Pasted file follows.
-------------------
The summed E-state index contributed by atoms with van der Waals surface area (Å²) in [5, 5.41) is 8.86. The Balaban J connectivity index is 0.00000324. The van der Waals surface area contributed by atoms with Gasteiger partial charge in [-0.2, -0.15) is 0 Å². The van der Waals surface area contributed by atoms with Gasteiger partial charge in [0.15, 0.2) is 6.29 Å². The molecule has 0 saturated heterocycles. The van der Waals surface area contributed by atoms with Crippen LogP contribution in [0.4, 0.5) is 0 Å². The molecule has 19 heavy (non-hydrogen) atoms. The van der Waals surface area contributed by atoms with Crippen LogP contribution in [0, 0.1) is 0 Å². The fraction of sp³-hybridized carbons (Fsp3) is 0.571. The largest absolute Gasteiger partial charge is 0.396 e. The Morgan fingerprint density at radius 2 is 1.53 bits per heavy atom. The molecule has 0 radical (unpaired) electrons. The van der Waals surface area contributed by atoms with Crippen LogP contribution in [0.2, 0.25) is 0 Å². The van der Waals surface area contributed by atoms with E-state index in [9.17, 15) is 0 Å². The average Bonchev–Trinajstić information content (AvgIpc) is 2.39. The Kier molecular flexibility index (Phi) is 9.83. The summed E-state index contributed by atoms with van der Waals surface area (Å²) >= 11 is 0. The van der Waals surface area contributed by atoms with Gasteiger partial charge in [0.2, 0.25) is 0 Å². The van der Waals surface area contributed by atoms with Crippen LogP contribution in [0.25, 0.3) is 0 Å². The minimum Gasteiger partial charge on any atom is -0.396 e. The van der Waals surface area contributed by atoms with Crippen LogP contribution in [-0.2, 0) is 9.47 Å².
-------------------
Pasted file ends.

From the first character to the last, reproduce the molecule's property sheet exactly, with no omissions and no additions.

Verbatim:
The summed E-state index contributed by atoms with van der Waals surface area (Å²) in [5, 5.41) is 8.86. The Balaban J connectivity index is 0.00000324. The van der Waals surface area contributed by atoms with Gasteiger partial charge in [-0.2, -0.15) is 0 Å². The van der Waals surface area contributed by atoms with Gasteiger partial charge in [0.15, 0.2) is 6.29 Å². The molecule has 0 saturated heterocycles. The van der Waals surface area contributed by atoms with Crippen LogP contribution in [0.4, 0.5) is 0 Å². The molecule has 19 heavy (non-hydrogen) atoms. The van der Waals surface area contributed by atoms with Crippen LogP contribution in [0, 0.1) is 0 Å². The fraction of sp³-hybridized carbons (Fsp3) is 0.571. The largest absolute Gasteiger partial charge is 0.396 e. The Morgan fingerprint density at radius 2 is 1.53 bits per heavy atom. The molecule has 0 radical (unpaired) electrons. The van der Waals surface area contributed by atoms with Crippen LogP contribution in [0.2, 0.25) is 0 Å². The van der Waals surface area contributed by atoms with E-state index in [9.17, 15) is 0 Å². The average Bonchev–Trinajstić information content (AvgIpc) is 2.39. The Kier molecular flexibility index (Phi) is 9.83. The summed E-state index contributed by atoms with van der Waals surface area (Å²) >= 11 is 0. The van der Waals surface area contributed by atoms with Gasteiger partial charge in [0.2, 0.25) is 0 Å². The van der Waals surface area contributed by atoms with Crippen LogP contribution in [0.25, 0.3) is 0 Å². The minimum Gasteiger partial charge on any atom is -0.396 e. The van der Waals surface area contributed by atoms with Crippen LogP contribution in [-0.2, 0) is 9.47 Å².